“Reader” sent me a fascinating article this week, from the New Yorker:
It details the experience of a philosophy professor who becomes enamoured with a student and breaks up her marriage to be with him. Funnily enough, this is not presented as an abuse of power, or a sleazy middle aged Prof taking advantage of an impressionable youngster. I’ll leave the reader to speculate as to why.
Nevertheless, it’s a fascinating read, especially for those of us who are familiar with the phenomenon of limerence.
It comes across as a classic case, but with the interesting twist of happening to someone whose professional life is all about analysing ideas. From my perspective as a scientist, it also helps to illustrate one of the major ruptures in the history of what used to be called natural philosophy. It comes down to the trustworthiness of internal thoughts and feelings.
Crudely, philosophers have traditionally argued that true insight comes from rational thought. Scientists are more sceptical and counter that while thoughts are all very well for generating hypotheses, you need to test your ideas with experiments to validate them against the real world. The article strikes me as a beautiful illustration of this disparity.
Prof Callard interpreted her new experience of life-altering emotional turmoil as proof that she had accessed a deep truth about the world. That it proved her (happy, but infatuation-free) marriage was a sham, and that by being with her new paramour, all the events of the world became more meaningful. Conventions of behaviour were simply rituals, followed by unthinking people. What others would consider coincidences (such as craving a croissant while walking, and then happening upon a bakery) had amazing salience, and meant some sort of cosmic alignment had evidently taken place. The potency of the internal experience of profound romantic connection was evidence that she had glimpsed an ideal, aspirational state for mutual love.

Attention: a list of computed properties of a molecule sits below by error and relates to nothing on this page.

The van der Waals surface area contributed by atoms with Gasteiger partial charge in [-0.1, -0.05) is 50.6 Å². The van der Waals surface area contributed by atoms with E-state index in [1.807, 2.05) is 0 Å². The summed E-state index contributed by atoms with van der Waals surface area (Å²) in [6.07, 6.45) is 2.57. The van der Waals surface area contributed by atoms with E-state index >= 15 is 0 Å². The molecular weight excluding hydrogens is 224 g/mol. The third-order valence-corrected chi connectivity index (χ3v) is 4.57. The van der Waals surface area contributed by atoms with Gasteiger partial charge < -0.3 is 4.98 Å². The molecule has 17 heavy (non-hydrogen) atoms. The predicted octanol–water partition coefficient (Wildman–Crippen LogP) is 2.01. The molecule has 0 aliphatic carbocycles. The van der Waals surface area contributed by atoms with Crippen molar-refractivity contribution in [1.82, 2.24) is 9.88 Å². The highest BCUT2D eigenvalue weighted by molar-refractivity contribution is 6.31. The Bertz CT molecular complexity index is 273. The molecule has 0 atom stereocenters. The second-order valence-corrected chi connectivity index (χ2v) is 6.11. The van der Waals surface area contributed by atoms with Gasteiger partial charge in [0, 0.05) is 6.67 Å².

As a neuroscientist, the same psychological experience made me conclude that I’d accidentally trained myself into a state of infatuation.
For most limerents, the emotional connection to their limerent object has a sense of the numinous. It really does feel extraordinary, profound, exhilarating and elemental. How you interpret that experience depends upon the way you view the world: I took it as evidence that my psychological triggers had pushed me into an altered state of mind, but this did not have meaning beyond my own personal history and individual romantic sensibilities. It also corresponded with what I understood about how the brain works.
For someone with a more philosophical or spiritual outlook, it could instead be interpreted as evidence of a transcendental truth that cannot be accessed during a mundane life of dulled wits.
The story you tell yourself about what limerence means determines the impact it will have on your life, and the lives of those connected to you.
Finally, one could argue that a prediction of my neurochemical hypothesis is that once the altered state of mind has passed, the sensation of the numinous would fade, and the relationship would then stumble as the couple tries to make sense of the new mundanity. For the philosopher the return of “normality” would instead be interpreted as evidence that the relationship was drifting from its aspirational, ideal state.
That disparity really struck me in this exchange from the article, where Agnes (the Prof) is discussing frustration in her relationship with Arnold (the student):
They labored under the shadow of the transcendence of their early romance. “I’ll be, like, ‘Why can’t we get back to that?’ ” Agnes said. “And Arnold will be, like, ‘That was never there.’ He is offended by my attempt to go back in time. And I feel like he is taking away the foundation of our relationship and telling me that our lives are built on a lie.”
A final reminder that the “truth” of any relationship rests upon two pillars.